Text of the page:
As such, public funding should be considered a useful and effective instrument in the toolbox of political reformers in the countries of the Middle East and North Africa. It can play a role in bringing about a cleaner and more transparent brand of politics. Equally crucial is the prospect that public funding, particularly when disbursed regularly and not just during the electoral season, can have a decisive effect on the level of institutionalization of political parties. By analyzing the laws, reports and data from various primary and secondary sources, including press accounts and interviews with stakeholders, this publication identifies the strengths and weaknesses of public financing programs and makes specific recommendations on how to improve existing or introduce new funding mechanisms.

Among its findings, the report identifies the following concrete ways to address key challenges in creating an effective system of political financing:

  • Policy makers, civil society groups and others involved in political party development and electoral and democratization debates require more information regarding international standards and best practices in political party financing and developments in emerging transitional democracies. Such information would lead to more country specific research and better policy recommendations.
  • Each country should find its own equilibrium of public versus private funding, relevant to its own stage of democratization and economic development. An appropriate formula for allocation of direct and indirect public subsidies to political parties should be developed. All mainstream parties should benefit from public funds rather than just the ruling party.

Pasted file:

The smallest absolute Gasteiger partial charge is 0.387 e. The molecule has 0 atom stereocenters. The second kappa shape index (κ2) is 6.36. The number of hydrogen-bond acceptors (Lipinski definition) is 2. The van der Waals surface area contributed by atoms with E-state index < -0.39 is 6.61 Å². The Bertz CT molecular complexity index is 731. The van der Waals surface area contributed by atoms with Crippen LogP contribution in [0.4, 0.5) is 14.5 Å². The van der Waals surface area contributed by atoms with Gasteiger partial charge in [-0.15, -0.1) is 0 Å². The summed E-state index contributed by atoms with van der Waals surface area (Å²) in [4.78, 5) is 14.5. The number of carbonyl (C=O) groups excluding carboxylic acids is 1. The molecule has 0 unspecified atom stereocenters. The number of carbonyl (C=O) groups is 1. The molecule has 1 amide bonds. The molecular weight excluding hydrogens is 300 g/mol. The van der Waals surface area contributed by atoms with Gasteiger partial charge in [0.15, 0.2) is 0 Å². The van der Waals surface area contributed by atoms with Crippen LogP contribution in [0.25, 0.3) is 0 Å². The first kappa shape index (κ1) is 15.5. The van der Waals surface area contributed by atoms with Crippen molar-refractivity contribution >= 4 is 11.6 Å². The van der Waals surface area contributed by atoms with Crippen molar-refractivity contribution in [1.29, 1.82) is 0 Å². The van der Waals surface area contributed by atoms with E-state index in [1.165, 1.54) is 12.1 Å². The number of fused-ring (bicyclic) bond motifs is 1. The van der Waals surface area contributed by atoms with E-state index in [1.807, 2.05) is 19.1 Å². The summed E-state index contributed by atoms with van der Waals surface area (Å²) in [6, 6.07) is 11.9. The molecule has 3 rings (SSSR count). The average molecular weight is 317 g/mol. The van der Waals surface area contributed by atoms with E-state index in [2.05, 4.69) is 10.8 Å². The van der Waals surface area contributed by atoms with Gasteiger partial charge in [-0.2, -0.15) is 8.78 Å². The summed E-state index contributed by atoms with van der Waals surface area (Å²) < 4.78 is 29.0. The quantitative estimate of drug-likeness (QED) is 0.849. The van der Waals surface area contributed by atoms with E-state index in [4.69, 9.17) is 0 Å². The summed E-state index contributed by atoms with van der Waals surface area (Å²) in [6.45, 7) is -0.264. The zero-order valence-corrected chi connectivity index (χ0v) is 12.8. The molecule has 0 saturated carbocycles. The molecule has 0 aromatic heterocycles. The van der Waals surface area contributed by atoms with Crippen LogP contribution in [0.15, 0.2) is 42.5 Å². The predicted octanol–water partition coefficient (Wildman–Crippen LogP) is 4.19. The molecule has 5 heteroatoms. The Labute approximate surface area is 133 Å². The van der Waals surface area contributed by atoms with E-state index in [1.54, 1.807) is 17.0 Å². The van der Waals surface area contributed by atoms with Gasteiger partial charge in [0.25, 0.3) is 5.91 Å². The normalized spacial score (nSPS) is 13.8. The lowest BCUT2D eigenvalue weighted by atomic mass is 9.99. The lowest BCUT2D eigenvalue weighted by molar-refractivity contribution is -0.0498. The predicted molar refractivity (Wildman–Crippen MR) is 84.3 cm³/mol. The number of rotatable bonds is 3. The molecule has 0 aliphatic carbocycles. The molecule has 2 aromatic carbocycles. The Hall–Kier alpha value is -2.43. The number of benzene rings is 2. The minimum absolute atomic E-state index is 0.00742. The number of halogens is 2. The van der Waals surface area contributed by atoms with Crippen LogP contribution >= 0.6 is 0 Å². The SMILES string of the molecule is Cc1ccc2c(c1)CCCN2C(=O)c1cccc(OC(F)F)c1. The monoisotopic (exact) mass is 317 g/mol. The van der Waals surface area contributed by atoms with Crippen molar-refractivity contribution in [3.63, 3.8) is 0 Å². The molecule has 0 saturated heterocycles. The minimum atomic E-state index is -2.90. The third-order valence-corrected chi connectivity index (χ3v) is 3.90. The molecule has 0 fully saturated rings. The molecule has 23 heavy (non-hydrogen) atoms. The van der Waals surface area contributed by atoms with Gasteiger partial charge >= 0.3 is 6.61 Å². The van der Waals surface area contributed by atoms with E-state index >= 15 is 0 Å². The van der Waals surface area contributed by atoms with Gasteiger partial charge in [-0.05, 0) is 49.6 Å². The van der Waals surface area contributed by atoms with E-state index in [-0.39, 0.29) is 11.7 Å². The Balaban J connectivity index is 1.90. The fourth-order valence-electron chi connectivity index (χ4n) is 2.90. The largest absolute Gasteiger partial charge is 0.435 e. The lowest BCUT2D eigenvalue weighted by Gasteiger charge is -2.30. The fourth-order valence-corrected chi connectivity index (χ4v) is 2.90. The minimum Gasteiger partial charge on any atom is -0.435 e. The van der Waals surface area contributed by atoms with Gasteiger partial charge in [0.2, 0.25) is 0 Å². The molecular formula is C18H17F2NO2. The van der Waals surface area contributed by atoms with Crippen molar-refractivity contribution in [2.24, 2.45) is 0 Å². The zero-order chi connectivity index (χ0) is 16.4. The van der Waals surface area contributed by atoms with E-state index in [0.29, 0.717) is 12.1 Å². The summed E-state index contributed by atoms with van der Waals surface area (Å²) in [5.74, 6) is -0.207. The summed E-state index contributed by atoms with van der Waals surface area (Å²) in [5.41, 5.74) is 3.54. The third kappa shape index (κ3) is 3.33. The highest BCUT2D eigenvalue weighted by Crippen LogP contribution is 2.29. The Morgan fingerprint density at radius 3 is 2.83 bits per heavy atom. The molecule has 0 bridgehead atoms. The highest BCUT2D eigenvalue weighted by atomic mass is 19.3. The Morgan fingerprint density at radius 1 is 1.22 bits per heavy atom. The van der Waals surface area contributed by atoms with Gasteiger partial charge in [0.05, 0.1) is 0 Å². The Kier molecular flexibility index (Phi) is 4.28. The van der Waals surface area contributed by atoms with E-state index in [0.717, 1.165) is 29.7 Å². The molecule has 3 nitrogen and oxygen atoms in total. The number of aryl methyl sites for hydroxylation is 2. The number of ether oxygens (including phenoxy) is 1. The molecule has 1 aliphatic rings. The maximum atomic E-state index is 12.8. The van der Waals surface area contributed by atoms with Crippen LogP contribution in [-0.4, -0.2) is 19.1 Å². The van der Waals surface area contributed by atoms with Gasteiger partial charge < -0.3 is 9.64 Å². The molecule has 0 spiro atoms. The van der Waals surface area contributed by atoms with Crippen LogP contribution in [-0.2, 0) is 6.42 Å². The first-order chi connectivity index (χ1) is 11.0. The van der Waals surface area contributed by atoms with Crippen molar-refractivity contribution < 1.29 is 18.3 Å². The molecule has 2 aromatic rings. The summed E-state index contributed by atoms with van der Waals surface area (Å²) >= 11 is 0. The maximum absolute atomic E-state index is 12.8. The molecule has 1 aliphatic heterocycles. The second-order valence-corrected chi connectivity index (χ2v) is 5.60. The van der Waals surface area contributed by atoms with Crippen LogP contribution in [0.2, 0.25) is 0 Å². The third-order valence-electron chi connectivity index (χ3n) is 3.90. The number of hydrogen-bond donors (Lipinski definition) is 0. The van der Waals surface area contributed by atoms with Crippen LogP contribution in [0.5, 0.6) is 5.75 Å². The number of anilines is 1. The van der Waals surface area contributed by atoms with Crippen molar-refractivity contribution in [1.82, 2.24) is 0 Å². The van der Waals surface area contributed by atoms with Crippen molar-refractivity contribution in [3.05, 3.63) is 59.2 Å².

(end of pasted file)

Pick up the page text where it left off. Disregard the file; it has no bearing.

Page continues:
• In order to receive state subsidies parties should be required to adhere to certain conditions. These might include a greater level of transparency, financial and otherwise, as well as improved internal democracy, including increased public participation. In all cases full financial disclosure is needed of all public funds (direct and indirect) and private funds provided to political parties, individual candidates and parliamentarians. The state should not tolerate vote buying or the abuse of state resources by political parties receiving public funding.
  • An independent political finance regulatory body should be relied upon to audit political and electoral financial accounts. Public funds should be disbursed in an objective and impartial way without political interference.
  • This publication seeks to address how to design public funding systems that support cleaner and more competitive elections and robust party systems in Muslim-majority societies. It concludes that political finance reforms in these countries should be approached with modest expectations as they are a particularly problematic aspect of the democratization process.